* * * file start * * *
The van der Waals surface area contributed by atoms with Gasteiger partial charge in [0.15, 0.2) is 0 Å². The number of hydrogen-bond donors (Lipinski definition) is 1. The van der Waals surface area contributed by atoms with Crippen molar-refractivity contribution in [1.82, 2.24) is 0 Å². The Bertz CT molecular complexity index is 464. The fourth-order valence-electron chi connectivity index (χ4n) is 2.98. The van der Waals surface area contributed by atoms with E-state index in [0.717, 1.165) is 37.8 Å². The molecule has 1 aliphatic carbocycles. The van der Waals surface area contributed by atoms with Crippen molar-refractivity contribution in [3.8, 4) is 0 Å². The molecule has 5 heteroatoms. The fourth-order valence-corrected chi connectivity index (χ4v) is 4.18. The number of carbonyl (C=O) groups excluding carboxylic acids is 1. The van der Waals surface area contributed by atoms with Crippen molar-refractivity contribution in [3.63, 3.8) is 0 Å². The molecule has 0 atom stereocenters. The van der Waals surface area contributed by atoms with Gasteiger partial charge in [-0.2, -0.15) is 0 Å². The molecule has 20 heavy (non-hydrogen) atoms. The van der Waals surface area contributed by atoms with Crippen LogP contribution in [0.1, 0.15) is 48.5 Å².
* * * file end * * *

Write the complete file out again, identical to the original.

The van der Waals surface area contributed by atoms with Gasteiger partial charge in [0.15, 0.2) is 0 Å². The number of hydrogen-bond donors (Lipinski definition) is 1. The van der Waals surface area contributed by atoms with Crippen molar-refractivity contribution in [1.82, 2.24) is 0 Å². The Bertz CT molecular complexity index is 464. The fourth-order valence-electron chi connectivity index (χ4n) is 2.98. The van der Waals surface area contributed by atoms with E-state index in [0.717, 1.165) is 37.8 Å². The molecule has 1 aliphatic carbocycles. The van der Waals surface area contributed by atoms with Crippen molar-refractivity contribution in [3.8, 4) is 0 Å². The molecule has 5 heteroatoms. The fourth-order valence-corrected chi connectivity index (χ4v) is 4.18. The number of carbonyl (C=O) groups excluding carboxylic acids is 1. The van der Waals surface area contributed by atoms with Crippen molar-refractivity contribution in [3.63, 3.8) is 0 Å². The molecule has 0 atom stereocenters. The van der Waals surface area contributed by atoms with Gasteiger partial charge in [-0.2, -0.15) is 0 Å². The molecule has 20 heavy (non-hydrogen) atoms. The van der Waals surface area contributed by atoms with Crippen LogP contribution in [0.1, 0.15) is 48.5 Å².